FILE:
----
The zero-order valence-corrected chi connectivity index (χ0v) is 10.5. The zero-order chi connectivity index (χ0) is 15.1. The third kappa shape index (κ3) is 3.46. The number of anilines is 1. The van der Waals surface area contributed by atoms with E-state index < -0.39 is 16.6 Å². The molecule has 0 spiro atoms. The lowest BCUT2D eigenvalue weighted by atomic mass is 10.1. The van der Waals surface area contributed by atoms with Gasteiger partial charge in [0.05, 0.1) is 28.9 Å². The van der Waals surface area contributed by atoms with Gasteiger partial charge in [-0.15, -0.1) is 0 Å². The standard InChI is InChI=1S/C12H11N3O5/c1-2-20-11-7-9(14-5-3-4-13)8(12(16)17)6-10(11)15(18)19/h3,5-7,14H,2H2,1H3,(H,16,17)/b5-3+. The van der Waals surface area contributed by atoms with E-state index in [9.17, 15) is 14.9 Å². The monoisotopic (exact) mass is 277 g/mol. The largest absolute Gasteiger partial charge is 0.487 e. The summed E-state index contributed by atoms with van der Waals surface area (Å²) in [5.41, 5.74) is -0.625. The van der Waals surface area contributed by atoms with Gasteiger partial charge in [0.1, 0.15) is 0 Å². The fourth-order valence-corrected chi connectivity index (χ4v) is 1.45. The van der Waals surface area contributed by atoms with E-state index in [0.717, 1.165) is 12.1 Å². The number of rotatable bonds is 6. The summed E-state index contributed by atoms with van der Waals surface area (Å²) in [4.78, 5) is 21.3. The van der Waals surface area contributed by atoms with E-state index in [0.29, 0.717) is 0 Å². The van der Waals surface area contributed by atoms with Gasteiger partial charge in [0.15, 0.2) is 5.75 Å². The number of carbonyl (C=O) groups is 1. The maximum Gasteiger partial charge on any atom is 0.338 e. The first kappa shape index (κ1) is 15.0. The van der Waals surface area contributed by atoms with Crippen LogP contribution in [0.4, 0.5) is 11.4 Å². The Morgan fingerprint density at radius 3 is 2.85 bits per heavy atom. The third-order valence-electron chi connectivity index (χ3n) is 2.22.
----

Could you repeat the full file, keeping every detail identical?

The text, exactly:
The zero-order valence-corrected chi connectivity index (χ0v) is 10.5. The zero-order chi connectivity index (χ0) is 15.1. The third kappa shape index (κ3) is 3.46. The number of anilines is 1. The van der Waals surface area contributed by atoms with E-state index < -0.39 is 16.6 Å². The molecule has 0 spiro atoms. The lowest BCUT2D eigenvalue weighted by atomic mass is 10.1. The van der Waals surface area contributed by atoms with Gasteiger partial charge in [0.05, 0.1) is 28.9 Å². The van der Waals surface area contributed by atoms with Gasteiger partial charge in [-0.15, -0.1) is 0 Å². The standard InChI is InChI=1S/C12H11N3O5/c1-2-20-11-7-9(14-5-3-4-13)8(12(16)17)6-10(11)15(18)19/h3,5-7,14H,2H2,1H3,(H,16,17)/b5-3+. The van der Waals surface area contributed by atoms with E-state index in [9.17, 15) is 14.9 Å². The monoisotopic (exact) mass is 277 g/mol. The largest absolute Gasteiger partial charge is 0.487 e. The summed E-state index contributed by atoms with van der Waals surface area (Å²) in [5.41, 5.74) is -0.625. The van der Waals surface area contributed by atoms with Gasteiger partial charge in [0.1, 0.15) is 0 Å². The fourth-order valence-corrected chi connectivity index (χ4v) is 1.45. The van der Waals surface area contributed by atoms with E-state index in [0.717, 1.165) is 12.1 Å². The number of rotatable bonds is 6. The summed E-state index contributed by atoms with van der Waals surface area (Å²) in [4.78, 5) is 21.3. The van der Waals surface area contributed by atoms with E-state index in [0.29, 0.717) is 0 Å². The van der Waals surface area contributed by atoms with Gasteiger partial charge in [0.15, 0.2) is 5.75 Å². The number of carbonyl (C=O) groups is 1. The maximum Gasteiger partial charge on any atom is 0.338 e. The first kappa shape index (κ1) is 15.0. The van der Waals surface area contributed by atoms with Crippen LogP contribution in [0.4, 0.5) is 11.4 Å². The Morgan fingerprint density at radius 3 is 2.85 bits per heavy atom. The third-order valence-electron chi connectivity index (χ3n) is 2.22.